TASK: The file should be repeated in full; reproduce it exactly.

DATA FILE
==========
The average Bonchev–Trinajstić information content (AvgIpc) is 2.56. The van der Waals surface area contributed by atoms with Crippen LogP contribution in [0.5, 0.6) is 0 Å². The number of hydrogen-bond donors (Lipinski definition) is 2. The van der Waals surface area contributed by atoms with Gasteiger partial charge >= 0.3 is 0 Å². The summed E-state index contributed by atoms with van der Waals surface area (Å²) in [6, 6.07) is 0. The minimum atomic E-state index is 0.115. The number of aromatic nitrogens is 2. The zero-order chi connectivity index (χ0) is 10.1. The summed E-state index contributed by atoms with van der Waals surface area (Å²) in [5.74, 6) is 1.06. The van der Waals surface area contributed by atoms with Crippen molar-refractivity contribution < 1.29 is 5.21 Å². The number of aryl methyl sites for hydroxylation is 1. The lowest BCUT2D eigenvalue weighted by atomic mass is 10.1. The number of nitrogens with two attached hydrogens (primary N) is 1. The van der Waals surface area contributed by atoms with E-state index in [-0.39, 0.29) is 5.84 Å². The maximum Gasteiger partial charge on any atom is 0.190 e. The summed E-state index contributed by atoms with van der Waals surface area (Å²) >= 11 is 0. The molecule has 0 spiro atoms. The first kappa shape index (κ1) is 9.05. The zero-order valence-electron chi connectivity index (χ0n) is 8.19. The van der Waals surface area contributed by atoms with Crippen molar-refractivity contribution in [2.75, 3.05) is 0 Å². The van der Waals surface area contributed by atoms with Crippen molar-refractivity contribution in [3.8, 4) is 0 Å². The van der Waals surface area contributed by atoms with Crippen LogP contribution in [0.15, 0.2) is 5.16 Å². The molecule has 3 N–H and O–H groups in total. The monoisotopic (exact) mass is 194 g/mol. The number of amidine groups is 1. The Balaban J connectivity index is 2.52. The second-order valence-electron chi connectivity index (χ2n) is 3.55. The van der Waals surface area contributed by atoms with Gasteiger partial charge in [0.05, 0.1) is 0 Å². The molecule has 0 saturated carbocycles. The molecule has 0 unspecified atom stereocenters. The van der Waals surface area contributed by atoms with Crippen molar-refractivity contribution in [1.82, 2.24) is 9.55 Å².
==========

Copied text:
The average Bonchev–Trinajstić information content (AvgIpc) is 2.56. The van der Waals surface area contributed by atoms with Crippen LogP contribution in [0.5, 0.6) is 0 Å². The number of hydrogen-bond donors (Lipinski definition) is 2. The van der Waals surface area contributed by atoms with Gasteiger partial charge >= 0.3 is 0 Å². The summed E-state index contributed by atoms with van der Waals surface area (Å²) in [6, 6.07) is 0. The minimum atomic E-state index is 0.115. The number of aromatic nitrogens is 2. The zero-order chi connectivity index (χ0) is 10.1. The summed E-state index contributed by atoms with van der Waals surface area (Å²) in [5.74, 6) is 1.06. The van der Waals surface area contributed by atoms with Crippen molar-refractivity contribution < 1.29 is 5.21 Å². The number of aryl methyl sites for hydroxylation is 1. The lowest BCUT2D eigenvalue weighted by atomic mass is 10.1. The number of nitrogens with two attached hydrogens (primary N) is 1. The van der Waals surface area contributed by atoms with E-state index in [-0.39, 0.29) is 5.84 Å². The maximum Gasteiger partial charge on any atom is 0.190 e. The summed E-state index contributed by atoms with van der Waals surface area (Å²) >= 11 is 0. The molecule has 0 spiro atoms. The first kappa shape index (κ1) is 9.05. The zero-order valence-electron chi connectivity index (χ0n) is 8.19. The van der Waals surface area contributed by atoms with Crippen molar-refractivity contribution in [2.75, 3.05) is 0 Å². The van der Waals surface area contributed by atoms with Crippen molar-refractivity contribution in [3.8, 4) is 0 Å². The van der Waals surface area contributed by atoms with Crippen LogP contribution in [0.15, 0.2) is 5.16 Å². The molecule has 3 N–H and O–H groups in total. The monoisotopic (exact) mass is 194 g/mol. The number of amidine groups is 1. The Balaban J connectivity index is 2.52. The second-order valence-electron chi connectivity index (χ2n) is 3.55. The van der Waals surface area contributed by atoms with Gasteiger partial charge in [0.05, 0.1) is 0 Å². The molecule has 0 saturated carbocycles. The molecule has 0 unspecified atom stereocenters. The van der Waals surface area contributed by atoms with Crippen molar-refractivity contribution in [1.82, 2.24) is 9.55 Å².